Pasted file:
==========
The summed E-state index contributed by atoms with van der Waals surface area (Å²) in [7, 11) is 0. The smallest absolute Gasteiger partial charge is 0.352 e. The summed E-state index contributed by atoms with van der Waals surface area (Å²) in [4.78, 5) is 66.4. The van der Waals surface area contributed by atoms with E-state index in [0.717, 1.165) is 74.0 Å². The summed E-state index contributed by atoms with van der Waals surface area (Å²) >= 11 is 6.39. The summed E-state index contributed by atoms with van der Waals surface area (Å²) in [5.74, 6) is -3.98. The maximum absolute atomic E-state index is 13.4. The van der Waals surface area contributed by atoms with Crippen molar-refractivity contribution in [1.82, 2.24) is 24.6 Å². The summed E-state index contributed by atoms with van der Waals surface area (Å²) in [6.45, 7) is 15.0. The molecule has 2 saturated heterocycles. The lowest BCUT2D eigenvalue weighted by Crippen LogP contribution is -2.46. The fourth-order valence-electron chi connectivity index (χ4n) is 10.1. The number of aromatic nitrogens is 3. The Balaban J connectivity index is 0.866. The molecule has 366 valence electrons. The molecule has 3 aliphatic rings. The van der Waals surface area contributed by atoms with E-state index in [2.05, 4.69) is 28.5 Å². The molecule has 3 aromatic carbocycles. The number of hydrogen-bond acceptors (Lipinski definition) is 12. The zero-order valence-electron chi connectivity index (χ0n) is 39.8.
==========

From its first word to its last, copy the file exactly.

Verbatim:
The summed E-state index contributed by atoms with van der Waals surface area (Å²) in [7, 11) is 0. The smallest absolute Gasteiger partial charge is 0.352 e. The summed E-state index contributed by atoms with van der Waals surface area (Å²) in [4.78, 5) is 66.4. The van der Waals surface area contributed by atoms with E-state index in [0.717, 1.165) is 74.0 Å². The summed E-state index contributed by atoms with van der Waals surface area (Å²) >= 11 is 6.39. The summed E-state index contributed by atoms with van der Waals surface area (Å²) in [5.74, 6) is -3.98. The maximum absolute atomic E-state index is 13.4. The van der Waals surface area contributed by atoms with Crippen molar-refractivity contribution in [1.82, 2.24) is 24.6 Å². The summed E-state index contributed by atoms with van der Waals surface area (Å²) in [6.45, 7) is 15.0. The molecule has 2 saturated heterocycles. The lowest BCUT2D eigenvalue weighted by Crippen LogP contribution is -2.46. The fourth-order valence-electron chi connectivity index (χ4n) is 10.1. The number of aromatic nitrogens is 3. The Balaban J connectivity index is 0.866. The molecule has 366 valence electrons. The molecule has 3 aliphatic rings. The van der Waals surface area contributed by atoms with E-state index in [2.05, 4.69) is 28.5 Å². The molecule has 3 aromatic carbocycles. The number of hydrogen-bond acceptors (Lipinski definition) is 12. The zero-order valence-electron chi connectivity index (χ0n) is 39.8.